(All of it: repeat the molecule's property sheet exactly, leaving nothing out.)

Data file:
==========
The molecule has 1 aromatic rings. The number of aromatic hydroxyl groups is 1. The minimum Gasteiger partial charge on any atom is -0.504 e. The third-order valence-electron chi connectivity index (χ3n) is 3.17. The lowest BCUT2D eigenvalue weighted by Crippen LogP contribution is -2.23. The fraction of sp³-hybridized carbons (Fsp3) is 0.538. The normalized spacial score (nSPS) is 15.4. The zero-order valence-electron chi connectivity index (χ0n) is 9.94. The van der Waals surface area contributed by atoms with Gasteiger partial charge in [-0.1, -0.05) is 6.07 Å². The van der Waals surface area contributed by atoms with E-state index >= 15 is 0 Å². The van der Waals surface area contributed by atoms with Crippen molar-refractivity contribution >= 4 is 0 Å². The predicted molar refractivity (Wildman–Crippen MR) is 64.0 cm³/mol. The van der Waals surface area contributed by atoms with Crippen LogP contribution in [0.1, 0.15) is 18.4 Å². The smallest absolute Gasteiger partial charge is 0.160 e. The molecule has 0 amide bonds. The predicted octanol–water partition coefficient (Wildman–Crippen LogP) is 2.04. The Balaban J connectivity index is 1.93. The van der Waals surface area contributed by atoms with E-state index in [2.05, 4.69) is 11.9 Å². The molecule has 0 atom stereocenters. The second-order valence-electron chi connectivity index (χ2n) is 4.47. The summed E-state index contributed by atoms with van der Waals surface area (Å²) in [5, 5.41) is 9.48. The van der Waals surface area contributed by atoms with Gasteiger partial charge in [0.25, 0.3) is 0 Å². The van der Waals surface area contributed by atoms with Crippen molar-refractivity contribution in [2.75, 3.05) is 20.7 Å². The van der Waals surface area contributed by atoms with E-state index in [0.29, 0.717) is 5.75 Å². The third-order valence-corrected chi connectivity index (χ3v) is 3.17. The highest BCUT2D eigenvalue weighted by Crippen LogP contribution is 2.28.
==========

The molecule has 1 aromatic rings. The number of aromatic hydroxyl groups is 1. The minimum Gasteiger partial charge on any atom is -0.504 e. The third-order valence-electron chi connectivity index (χ3n) is 3.17. The lowest BCUT2D eigenvalue weighted by Crippen LogP contribution is -2.23. The fraction of sp³-hybridized carbons (Fsp3) is 0.538. The normalized spacial score (nSPS) is 15.4. The zero-order valence-electron chi connectivity index (χ0n) is 9.94. The van der Waals surface area contributed by atoms with Gasteiger partial charge in [-0.1, -0.05) is 6.07 Å². The van der Waals surface area contributed by atoms with E-state index >= 15 is 0 Å². The van der Waals surface area contributed by atoms with Crippen molar-refractivity contribution >= 4 is 0 Å². The predicted molar refractivity (Wildman–Crippen MR) is 64.0 cm³/mol. The van der Waals surface area contributed by atoms with Crippen LogP contribution in [0.1, 0.15) is 18.4 Å². The smallest absolute Gasteiger partial charge is 0.160 e. The molecule has 0 amide bonds. The predicted octanol–water partition coefficient (Wildman–Crippen LogP) is 2.04. The Balaban J connectivity index is 1.93. The van der Waals surface area contributed by atoms with E-state index in [2.05, 4.69) is 11.9 Å². The molecule has 0 atom stereocenters. The second-order valence-electron chi connectivity index (χ2n) is 4.47. The summed E-state index contributed by atoms with van der Waals surface area (Å²) in [5, 5.41) is 9.48. The van der Waals surface area contributed by atoms with Gasteiger partial charge in [0.25, 0.3) is 0 Å². The van der Waals surface area contributed by atoms with Crippen molar-refractivity contribution in [2.75, 3.05) is 20.7 Å². The van der Waals surface area contributed by atoms with E-state index in [0.29, 0.717) is 5.75 Å². The third-order valence-corrected chi connectivity index (χ3v) is 3.17. The highest BCUT2D eigenvalue weighted by Crippen LogP contribution is 2.28.